Gen. Stanley McChrystal, the former top commander of international forces in Afghanistan, said this week that the United States should bring back the draft if it ever goes to war again.
“I think we ought to have a draft. I think if a nation goes to war, it shouldn’t be solely be represented by a professional force, because it gets to be unrepresentative of the population,” McChrystal said at a late-night event June 29 at the 2012 Aspen Ideas Festival. “I think if a nation goes to war, every town, every city needs to be at risk. You make that decision and everybody has skin in the game.”
I’ll stipulate that GEN McChrystal is smarter than me, and more of a warrior than I ever was. But in this instance, he’s just wrong.
The argument in favor of reinstituting a draft is the idea of “shared sacrifice” across the nation. There has been over the years a good deal of concern about a disconnect between the military and the society as a whole. And there is some validity to that concern I think. Only about 1% of the population is directly involved with the military.
But unless we as a nation are willing to vastly increase the size of our armed forces, changing the source of accessions to the services won’t affect any disconnect between the culture and the service. And the plain fact of the matter is, we cannot greatly increase the size of our armed forces. The available pool of qualified military age manpower would allow some increase, but not as much as you’d think, without greatly changing the standards of service. And of course, unless we are willing to forego any qualitative edge in equipping our forces, we simply can’t afford to buy the equipment these new troops would need. Heck, over the years, the infrastructure of the services has sloughed off so much excess that we’d be hard pressed simply to house large new numbers of forces.
So increasing the size of the service is a non-starter. Given a relatively static size of military forces, what advantages would draftees bring to the services? While I have no doubt that much like their predecessors in other times of conscription, the vast majority of draftees would serve honorably, if reluctantly, I’m equally certain there would be a small but significant slice of the population that would adjust very poorly to the military life, and cause no end of disruption. And time spent dealing with problem children is time a commander isn’t spending on training his troops and securing the best possible quality of life for them.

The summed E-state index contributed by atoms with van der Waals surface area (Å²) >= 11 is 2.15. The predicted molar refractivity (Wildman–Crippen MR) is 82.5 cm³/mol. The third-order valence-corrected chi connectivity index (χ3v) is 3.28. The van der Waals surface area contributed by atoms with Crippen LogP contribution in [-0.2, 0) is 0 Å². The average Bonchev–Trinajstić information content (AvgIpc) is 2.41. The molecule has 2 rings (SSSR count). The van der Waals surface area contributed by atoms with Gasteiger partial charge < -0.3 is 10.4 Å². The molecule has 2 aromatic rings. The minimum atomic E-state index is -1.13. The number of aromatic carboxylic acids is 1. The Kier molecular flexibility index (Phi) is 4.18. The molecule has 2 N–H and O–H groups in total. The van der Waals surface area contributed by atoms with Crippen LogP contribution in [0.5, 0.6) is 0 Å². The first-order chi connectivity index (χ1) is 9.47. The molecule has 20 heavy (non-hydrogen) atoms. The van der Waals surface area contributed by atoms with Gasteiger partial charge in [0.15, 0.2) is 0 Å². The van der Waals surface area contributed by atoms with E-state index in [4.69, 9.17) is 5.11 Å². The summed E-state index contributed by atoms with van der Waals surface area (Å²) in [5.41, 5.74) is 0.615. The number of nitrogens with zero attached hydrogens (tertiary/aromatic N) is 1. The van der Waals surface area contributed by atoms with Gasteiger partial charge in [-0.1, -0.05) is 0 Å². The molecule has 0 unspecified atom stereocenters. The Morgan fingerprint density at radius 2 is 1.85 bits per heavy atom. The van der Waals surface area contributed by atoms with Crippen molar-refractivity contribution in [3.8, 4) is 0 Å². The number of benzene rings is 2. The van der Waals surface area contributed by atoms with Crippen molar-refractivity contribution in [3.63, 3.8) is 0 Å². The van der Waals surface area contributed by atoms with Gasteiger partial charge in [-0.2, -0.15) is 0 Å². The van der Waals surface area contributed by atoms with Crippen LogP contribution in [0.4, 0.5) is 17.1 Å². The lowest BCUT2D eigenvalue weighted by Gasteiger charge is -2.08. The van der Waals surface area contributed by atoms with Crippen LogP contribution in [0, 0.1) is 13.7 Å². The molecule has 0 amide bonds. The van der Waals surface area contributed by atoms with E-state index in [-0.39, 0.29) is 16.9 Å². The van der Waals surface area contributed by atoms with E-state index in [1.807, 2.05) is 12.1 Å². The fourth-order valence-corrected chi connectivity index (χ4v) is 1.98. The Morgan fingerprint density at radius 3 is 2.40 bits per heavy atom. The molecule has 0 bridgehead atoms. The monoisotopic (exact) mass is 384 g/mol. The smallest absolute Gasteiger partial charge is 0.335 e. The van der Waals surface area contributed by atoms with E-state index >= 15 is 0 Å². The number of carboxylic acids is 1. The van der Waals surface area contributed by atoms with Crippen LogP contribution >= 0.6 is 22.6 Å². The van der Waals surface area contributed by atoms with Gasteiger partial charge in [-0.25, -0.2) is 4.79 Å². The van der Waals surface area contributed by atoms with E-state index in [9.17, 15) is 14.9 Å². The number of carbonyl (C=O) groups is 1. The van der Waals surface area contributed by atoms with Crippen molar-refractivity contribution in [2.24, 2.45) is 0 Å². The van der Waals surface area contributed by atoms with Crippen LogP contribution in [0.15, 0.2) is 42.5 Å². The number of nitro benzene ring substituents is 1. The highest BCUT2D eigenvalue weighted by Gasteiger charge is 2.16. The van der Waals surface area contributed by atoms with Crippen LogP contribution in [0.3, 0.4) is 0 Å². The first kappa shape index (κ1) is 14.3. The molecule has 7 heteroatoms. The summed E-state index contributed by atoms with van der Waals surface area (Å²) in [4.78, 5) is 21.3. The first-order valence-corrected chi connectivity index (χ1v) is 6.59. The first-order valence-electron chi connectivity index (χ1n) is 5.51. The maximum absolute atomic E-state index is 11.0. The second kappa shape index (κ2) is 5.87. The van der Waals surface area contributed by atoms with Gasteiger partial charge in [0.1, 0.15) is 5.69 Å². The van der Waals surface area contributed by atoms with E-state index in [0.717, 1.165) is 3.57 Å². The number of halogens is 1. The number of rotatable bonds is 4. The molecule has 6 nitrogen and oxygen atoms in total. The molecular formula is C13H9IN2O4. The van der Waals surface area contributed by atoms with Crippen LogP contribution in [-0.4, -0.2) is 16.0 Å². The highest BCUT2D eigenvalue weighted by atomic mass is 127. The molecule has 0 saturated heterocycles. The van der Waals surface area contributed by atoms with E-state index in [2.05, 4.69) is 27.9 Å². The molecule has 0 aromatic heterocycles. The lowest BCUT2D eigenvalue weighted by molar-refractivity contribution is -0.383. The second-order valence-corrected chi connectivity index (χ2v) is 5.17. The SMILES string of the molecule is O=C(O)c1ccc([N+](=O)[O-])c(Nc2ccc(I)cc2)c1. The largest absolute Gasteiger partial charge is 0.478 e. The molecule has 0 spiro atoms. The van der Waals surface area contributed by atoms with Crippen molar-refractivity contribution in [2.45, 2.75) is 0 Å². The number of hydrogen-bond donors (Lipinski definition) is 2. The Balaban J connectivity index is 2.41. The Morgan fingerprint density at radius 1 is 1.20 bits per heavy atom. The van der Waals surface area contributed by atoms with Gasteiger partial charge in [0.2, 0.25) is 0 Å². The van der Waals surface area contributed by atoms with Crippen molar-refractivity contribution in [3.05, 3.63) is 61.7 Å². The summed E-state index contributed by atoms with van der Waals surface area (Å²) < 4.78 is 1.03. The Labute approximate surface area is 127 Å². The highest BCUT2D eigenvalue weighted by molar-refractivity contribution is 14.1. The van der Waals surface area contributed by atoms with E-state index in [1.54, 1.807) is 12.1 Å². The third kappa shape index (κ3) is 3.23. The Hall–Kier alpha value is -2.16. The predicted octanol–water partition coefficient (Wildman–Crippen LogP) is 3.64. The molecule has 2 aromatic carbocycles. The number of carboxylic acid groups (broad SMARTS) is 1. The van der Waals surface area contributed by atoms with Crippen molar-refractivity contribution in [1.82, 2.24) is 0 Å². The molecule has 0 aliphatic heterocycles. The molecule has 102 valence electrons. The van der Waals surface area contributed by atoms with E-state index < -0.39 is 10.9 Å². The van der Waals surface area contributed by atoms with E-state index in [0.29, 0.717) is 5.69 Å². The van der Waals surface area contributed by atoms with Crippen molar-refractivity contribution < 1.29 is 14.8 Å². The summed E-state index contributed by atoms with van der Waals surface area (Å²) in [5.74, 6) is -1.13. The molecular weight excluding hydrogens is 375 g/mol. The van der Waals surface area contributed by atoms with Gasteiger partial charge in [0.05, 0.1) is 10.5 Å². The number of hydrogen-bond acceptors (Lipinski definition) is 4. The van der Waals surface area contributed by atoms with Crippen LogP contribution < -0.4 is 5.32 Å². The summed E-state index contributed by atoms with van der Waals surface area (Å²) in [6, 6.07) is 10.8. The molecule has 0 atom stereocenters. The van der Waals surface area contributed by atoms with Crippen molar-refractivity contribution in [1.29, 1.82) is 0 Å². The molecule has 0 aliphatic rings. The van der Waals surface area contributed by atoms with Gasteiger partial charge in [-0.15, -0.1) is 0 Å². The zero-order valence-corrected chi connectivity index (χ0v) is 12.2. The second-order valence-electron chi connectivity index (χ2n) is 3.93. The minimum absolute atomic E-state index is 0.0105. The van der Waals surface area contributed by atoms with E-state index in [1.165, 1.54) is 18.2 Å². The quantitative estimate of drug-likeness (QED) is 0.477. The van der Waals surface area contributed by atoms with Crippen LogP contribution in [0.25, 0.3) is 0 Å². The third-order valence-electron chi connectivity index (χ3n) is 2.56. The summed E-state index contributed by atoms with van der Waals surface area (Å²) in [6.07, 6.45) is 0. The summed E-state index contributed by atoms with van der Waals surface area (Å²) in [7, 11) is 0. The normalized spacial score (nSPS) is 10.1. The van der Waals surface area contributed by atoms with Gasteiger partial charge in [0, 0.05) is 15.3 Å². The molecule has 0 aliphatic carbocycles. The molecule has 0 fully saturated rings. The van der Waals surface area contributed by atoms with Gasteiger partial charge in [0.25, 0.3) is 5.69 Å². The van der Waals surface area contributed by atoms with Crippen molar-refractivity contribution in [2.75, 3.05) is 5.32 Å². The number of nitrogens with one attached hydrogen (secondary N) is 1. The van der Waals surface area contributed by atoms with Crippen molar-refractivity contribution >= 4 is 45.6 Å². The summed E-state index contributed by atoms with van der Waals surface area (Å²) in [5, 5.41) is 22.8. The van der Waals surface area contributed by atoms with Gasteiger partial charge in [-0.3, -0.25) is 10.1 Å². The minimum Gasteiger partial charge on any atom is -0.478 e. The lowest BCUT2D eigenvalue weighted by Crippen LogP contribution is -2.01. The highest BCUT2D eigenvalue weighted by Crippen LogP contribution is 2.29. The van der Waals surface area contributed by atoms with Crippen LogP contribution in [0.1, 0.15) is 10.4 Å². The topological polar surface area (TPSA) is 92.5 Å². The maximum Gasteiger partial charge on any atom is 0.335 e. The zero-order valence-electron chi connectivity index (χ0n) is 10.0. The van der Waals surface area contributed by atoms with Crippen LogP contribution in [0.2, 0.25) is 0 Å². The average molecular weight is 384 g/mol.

As to getting every state and city to have skin in the game, that’s already the case. While there is a greater propensity in some geographic regions to enlist, that’s all it is, a propensity. It’s not like there are vast swaths of the country that have no accessions at all. And with regard to socio-economic status, the services right now are actually a fairly good reflection of the population as a whole. The average status of accessions, based on ZIP code and census data, shows that the source of manpower for the services is smack in the middle of the middle class.
Finally, if a draft is instituted, but the size of the forces is not vastly magnified, there will not be anything approaching universal military service. Accordingly, that means the draft would only induct a relative handful of the population pool. So how would the draft choose who gets picked? I guarantee you, no matter what methodology is employed, the politicians who design the system will include deferment and exclusion loopholes that could be exploited either to exempt their own families and friends, or for political gain for favored constituents. Is that what we really want? Another lever of power over our lives in the hands of politicians or bureaucrats? You campaigned against a powerful local politician? Contributed to a campaign of an opponent? Surprise, your son just won the two-year lottery! Totally unrelated. Honest!
The age of military conscription was the age of the industrial revolution and massive conventional armies, where weight of combat power was the sole determinant of the victor in war. European nations could ill afford large standing armies, but could quickly mobilize vast forces for war. The essential strategy behind the conscript army of yesteryear was to field the largest possible army in the shortest possible time. Does anyone today think that strategy is valid? In an age where conventional war is constrained by the fear that the losing side will resort to nuclear weapons to avoid defeat, the former strategy of overwhelming an opponent is no longer viable.
Absent the need to field masses of troops, there is simply no valid justification for conscription, and any supposed social benefit from doing so would be greatly overshadowed by the harm done to the services as an institution, and by the corruption and graft that would almost certainly result.